First responders covered Carey with a sheet. However, those standing nearby which very likely included children, reportedly, shouted to first responders that Carey was still alive and breathing. According to a WLS/CNN news report, journalists on the scene said Carey was covered for at least 15 minutes before paramedics began CPR.
“If you see or experience something extreme, or even having to live with figuring out which way to walk through a neighborhood so you don’t get shot, it’s not normal but we’ve normalized it because of the constant trauma,” Professor Dulaney said.
Shootings in Chicago are so common and expected that local news media chronicle and count the shootings. A Chicago Sun-Times database lists the names of every victim who was killed by another person within city limits in 2018. Information on the database site states it will be updated daily with more names added to the list.
To date, 244 people have been shot and killed and 1,284 have been shot and wounded in Chicago, according to the site heyjackass.com, which compiles statistics from several Chicago media outlets.
Things are so bad that three days without a homicide makes news headlines and is counted as something to celebrate.
Couple all of that with police-involved shootings of unarmed Black men around the nation day in and day out. Exposure to that ongoing information for long stretches of time creates a breeding ground for PTSD, the experts say.
Relying on information from the Boston University School of Public Health and pointing out the police killings of Eric Garner, Michael Brown, Tamir Rice and Philando Castile that sparked national outrage, a Feb. 2018 Newsweek article, states that Black people are three times more likely to be killed by police in the United States than White people, and further states that with a greater degree of structural racism tend to have higher racial disparities in fatal police shootings of unarmed victims.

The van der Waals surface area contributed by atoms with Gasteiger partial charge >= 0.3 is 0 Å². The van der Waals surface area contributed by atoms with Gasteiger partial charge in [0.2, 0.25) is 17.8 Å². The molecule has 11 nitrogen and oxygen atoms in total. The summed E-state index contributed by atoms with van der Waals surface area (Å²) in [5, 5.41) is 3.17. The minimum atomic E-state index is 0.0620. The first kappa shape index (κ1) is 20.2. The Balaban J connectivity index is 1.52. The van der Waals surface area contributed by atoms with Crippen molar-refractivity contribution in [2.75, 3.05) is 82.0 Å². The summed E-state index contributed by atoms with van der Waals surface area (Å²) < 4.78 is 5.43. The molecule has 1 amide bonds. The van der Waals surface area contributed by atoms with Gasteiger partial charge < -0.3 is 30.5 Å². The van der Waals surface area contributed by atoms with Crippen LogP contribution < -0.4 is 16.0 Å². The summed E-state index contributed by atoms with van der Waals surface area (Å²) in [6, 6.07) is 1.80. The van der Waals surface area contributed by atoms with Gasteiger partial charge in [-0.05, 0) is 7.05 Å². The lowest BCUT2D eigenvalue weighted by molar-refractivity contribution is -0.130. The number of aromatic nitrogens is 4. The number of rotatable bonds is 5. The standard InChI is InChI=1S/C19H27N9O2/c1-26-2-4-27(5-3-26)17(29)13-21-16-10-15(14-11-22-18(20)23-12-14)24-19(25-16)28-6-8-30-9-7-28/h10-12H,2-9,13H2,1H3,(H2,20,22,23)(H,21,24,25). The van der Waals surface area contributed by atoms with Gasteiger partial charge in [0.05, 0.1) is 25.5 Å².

A 2017 HuffPost article states the growing body of evidence suggests Black Americans may experience a specific type of PTS, called race-based traumatic stress induced by repeatedly witnessing traumatic instances in person and via social media.
According to Mental Health America, a community-based nonprofit dedicated to addressing the needs of those living with mental illness and to promoting the overall mental health of all Americans, in 2018 race-based exclusion from health, educational, social and economic resources, all contribute to the socioeconomic disparities experienced by African Americans.
Racism continues to have an impact on the mental health of African Americans. Negative stereotypes and attitudes of rejection continue to occur with measurable, adverse consequences, according to the nonprofit organization.
A 2016 study published in the American Journal of Public Health revealed Black men are nearly three times as likely to be killed by “legal intervention” than White men. American Indians or Alaska Natives are also nearly three times as likely and Hispanic men are nearly twice as likely, the study suggests.
“It affirms that this disparity exists,” Dr. James Buehler, clinical professor of health management and policy at Drexel University in Philadelphia, who authored the study, said in a 2016 CNN news article. “My study is a reminder that there are, indeed, substantial disparities in the rates of “legal intervention” deaths, and that ongoing attention to the underlying reasons for this disparity is warranted.”